Outdoors

5 min read

Canada's Blazes Send Smoke Signals to New Jersey Skies

As Wednesday rolls in, so does a smoky traveler from the north. New Jersey's skies are throwing a haze party, courtesy of Canada's wildfires—brace for a breath of not-so-fresh air.

Tobi Miles
June 7, 2023

The State of New Jersey is still dealing with the aftermath of the Canada wildfire, which started earlier this month. Today, Wednesday the 7th, marks the third day of New Jersey seeing some of the worst air pollution seen in years.

Canada itself is pretty much on track for its worst-ever wildfire season, which spread heavy smoke to not only New Jersey, but the entire northern U.S. The air quality is so unhealthy that Newark, NJ has an index reading of 205, a high enough value for a purple alert.

Source: https://www.airnow.gov/aqi/aqi-basics/

This poses risk of health effects, which means residents are better off staying indoors. For those of you who don't know, unhealthy air for the public start at a value of 151. Atlantic County came in earlier today at an air quality index of 177, which spread to more regions of New Jersey as well.

Gov. Phil Murphy himself urged elderly and otherwise ill residents of New Jersey to limit their outdoor activities today, including strenuous activities. Even young people were urged to go outside as little as possible.

Experts forecast conditions will get worse towards the afternoon. Large feathers of smoke are expected to come down towards 4pm from the fires that are still largely out of control in Quebec. Schools are being proactive and cancelling all outdoor activities, such as recess.

https://twitter.com/NWS_MountHolly/status/1666359671178014720

Although not as high as some parts of New Jersey, Essex and Morris counties issued a red alert Tuesday night (yesterday). Unhealthy conditions occur due to the dark skies with haze. The odor from wood burning is quite strong.

The state Department of Environmental Protection is saying conditions are worse today than they were yesterday, and I can confirm this based on my personal account. The smoke today appears much more. In Hudson County, the air and skies have a yellow-ish color.

What's next? Should you stay inside?

Firefighters are working to contain the New Jersey forest fire, according to the Associated Press. The 5,00-acre forest fire is spreading wildly, and hopefully it can be contained.

https://youtu.be/RBjd04m_GiE

In the mean time, it would be wise to remain indoors and to avoid activities like walking outside for too long, running, or any other type of sports activities. For those with health issues, staying inside is the best thing to do.

If possible, shut your windows to avoid unhealthy air from coming in.

How can I check if the air quality has improved?

Get updates as soon as they are available about air quality forecast on the AirNow website. You'll get state and regional readings there, which is wise to do before you leave your house.

Even for those who are healthy, experts recommending limiting your outdoor activities during this time. Anything that would put stress on your lungs like running or hiking is not recommended.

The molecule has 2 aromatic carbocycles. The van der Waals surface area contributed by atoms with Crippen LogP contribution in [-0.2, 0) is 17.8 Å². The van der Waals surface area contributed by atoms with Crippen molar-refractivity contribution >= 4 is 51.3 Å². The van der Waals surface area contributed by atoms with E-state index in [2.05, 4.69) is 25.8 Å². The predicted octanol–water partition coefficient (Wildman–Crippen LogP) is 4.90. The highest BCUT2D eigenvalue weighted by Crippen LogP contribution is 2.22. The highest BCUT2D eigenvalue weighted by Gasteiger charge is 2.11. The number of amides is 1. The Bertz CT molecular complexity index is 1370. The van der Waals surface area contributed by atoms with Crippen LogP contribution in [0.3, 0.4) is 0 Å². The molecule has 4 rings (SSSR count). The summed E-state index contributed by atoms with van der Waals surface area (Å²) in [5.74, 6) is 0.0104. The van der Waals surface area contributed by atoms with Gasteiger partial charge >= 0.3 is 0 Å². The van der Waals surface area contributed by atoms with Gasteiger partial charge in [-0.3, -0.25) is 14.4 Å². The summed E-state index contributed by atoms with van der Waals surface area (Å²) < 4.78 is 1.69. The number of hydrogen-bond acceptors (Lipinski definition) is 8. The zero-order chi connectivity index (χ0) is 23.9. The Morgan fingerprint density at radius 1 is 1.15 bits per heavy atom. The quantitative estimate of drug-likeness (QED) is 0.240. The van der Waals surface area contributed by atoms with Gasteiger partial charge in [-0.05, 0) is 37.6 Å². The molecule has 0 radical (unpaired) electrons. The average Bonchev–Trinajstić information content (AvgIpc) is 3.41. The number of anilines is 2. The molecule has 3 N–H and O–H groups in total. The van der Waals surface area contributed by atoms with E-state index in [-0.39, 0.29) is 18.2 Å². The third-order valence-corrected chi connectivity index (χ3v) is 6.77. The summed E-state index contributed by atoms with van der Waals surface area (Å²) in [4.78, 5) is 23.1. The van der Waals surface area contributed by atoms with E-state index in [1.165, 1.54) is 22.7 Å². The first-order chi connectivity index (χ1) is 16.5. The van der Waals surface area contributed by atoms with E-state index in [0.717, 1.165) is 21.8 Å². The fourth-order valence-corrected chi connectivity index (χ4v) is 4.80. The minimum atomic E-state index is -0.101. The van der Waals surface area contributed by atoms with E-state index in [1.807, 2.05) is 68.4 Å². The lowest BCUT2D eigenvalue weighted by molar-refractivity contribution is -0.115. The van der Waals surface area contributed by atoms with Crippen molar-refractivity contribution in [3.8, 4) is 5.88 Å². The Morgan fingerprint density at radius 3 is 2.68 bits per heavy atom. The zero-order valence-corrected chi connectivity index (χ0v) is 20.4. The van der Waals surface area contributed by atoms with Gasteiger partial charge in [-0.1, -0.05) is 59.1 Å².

In the mean time, in addition to closing your windows, leaving your air conditioner on or getting an air purifier can also help maintain your indoor air quality.

And, if you have an N95 facemask, you can avoid most of the smoke particles from entering your lungs (if you wear the mask correctly).

Just how bad is this air pollution?

To put it in perspective, New Jersey's air quality was worse last night than some countries with the worst air pollution in the world. Pakistan is the highest at 169, followed by New Delhi at 152, and Beijing at 103.

And today, air quality is much worse than all of those in most parts of New Jersey. By 9pm, Newark reported an air quality index score of 169, perhaps the highest in the state.

In general, the air pollution in New Jersey is quite high, mostly from car emissions. It's so poor that the American Lung Association gave Bergen County an F. But this is not new. In fact, small pieces of soot have been polluting New Jersey's air for years.

Most of comes from power plants that use coal or older diesel engines. Burning trees wasn't New Jersey's problem until this week. But with more "toxic" plants closing and such diesel engines being retired, New Jersey now scores decent marks for low soot.

From 2019 through 2021, New Jersey didn't experience any red days and all counties scored an A or B, directly from the American Lung Association.

Will the smoke go away? and when?

We don't have information as to when the smoke will go away. According to the National Weather Service, the smoke is expected to remain at least through Wednesday.

For the smoke to disappear, the fires in Quebec will have to be fully "put out". While rain is expected in parts of Quebec this week, officials there say they are having a tough time containing the fire.

Extreme heat and unpredictable weather patterns, mixed with drought, often cause such fierce wildfires, which is what we've seen in the past few years in many regions around the world.

Even in New Jersey, we are seeing wildfire season start earlier than usual in the past few years. With May being the dryest we've seen in years, it was a matter of time until we saw such wildfires.

Stay tuned for more news on this in our news section.

Article updated:
January 5, 2024

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